A negative AFB smear could indicate that there is no infection, that symptoms are caused by something other than mycobacteria, or that mycobacteria were not present in sufficient numbers to be detected under the microscope. Typically, three samples are collected to enhance the likelihood of detecting the organisms.
If AFB smears are negative but there is still a high suspicion of a mycobacterial infection, more samples may be taken and analysed on different days. A smear negative sample may nonetheless grow mycobacteria because the culture media permits small amounts of bacteria that cannot be seen under a microscope to multiply and be discovered.
AFB smears that are positive indicate a possible mycobacterial infection. A culture, however, is required to establish a diagnosis and identify the species of mycobacteria present.
A positive AFB smear or culture several weeks after starting medication treatment may indicate that the treatment regimen is ineffective and should be modified. It also signifies that the person is still contagious and can spread the mycobacteria to others by coughing or sneezing.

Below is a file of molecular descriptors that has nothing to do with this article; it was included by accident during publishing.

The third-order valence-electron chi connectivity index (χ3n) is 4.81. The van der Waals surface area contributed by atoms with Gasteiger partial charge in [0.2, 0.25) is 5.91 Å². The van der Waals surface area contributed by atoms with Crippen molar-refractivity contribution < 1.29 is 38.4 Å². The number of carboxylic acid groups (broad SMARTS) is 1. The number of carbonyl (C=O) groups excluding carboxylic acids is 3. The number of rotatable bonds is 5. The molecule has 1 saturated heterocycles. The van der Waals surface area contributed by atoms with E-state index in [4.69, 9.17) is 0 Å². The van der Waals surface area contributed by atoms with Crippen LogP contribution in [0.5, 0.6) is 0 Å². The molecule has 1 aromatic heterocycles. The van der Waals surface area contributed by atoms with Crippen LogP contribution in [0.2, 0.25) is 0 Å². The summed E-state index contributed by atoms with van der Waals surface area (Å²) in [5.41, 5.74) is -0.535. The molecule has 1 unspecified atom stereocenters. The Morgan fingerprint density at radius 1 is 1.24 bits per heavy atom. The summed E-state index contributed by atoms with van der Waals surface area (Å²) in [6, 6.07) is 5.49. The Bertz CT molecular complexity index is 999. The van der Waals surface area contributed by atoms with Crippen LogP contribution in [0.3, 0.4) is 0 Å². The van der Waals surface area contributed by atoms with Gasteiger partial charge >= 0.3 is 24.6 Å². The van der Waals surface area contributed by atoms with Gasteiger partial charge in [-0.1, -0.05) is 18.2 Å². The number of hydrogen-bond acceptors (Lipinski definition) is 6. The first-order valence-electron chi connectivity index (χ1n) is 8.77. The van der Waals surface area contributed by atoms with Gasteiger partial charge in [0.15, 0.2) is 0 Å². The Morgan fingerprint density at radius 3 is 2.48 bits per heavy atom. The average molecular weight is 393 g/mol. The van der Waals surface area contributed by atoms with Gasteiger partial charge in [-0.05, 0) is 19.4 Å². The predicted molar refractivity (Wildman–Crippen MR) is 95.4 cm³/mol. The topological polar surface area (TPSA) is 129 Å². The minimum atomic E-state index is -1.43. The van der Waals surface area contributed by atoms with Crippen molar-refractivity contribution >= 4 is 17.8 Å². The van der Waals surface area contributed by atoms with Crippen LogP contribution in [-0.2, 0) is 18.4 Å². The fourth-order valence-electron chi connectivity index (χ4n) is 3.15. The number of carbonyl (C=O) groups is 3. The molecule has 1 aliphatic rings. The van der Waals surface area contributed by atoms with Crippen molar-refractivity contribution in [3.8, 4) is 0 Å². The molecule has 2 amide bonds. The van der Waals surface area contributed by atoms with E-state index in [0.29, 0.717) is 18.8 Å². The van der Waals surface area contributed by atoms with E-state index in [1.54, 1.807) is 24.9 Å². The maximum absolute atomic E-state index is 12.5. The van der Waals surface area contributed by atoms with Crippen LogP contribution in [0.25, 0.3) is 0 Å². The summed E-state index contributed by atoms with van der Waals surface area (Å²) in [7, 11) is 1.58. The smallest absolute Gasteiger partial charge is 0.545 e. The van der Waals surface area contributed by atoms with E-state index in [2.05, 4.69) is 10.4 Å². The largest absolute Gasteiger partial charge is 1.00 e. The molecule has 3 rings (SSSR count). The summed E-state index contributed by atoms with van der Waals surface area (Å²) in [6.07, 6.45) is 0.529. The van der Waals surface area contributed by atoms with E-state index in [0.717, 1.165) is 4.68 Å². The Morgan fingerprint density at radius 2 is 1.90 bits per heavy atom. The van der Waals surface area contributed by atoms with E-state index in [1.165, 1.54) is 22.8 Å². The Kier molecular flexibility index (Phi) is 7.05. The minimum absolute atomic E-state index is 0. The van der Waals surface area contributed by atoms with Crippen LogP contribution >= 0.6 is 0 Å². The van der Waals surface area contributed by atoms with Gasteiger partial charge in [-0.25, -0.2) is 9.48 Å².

A negative culture indicates that the person examined does not have an active AFB infection or that mycobacteria were not present in that specific sample or were present in too few numbers to be detected. Cultures are kept for six to eight weeks before being deemed negative. The person tested may have a latent infection that resulted in a positive TB screening test but does not have active TB.
A negative culture many weeks following treatment shows that the tuberculosis infection is responding to treatment and that the patient is no longer infectious.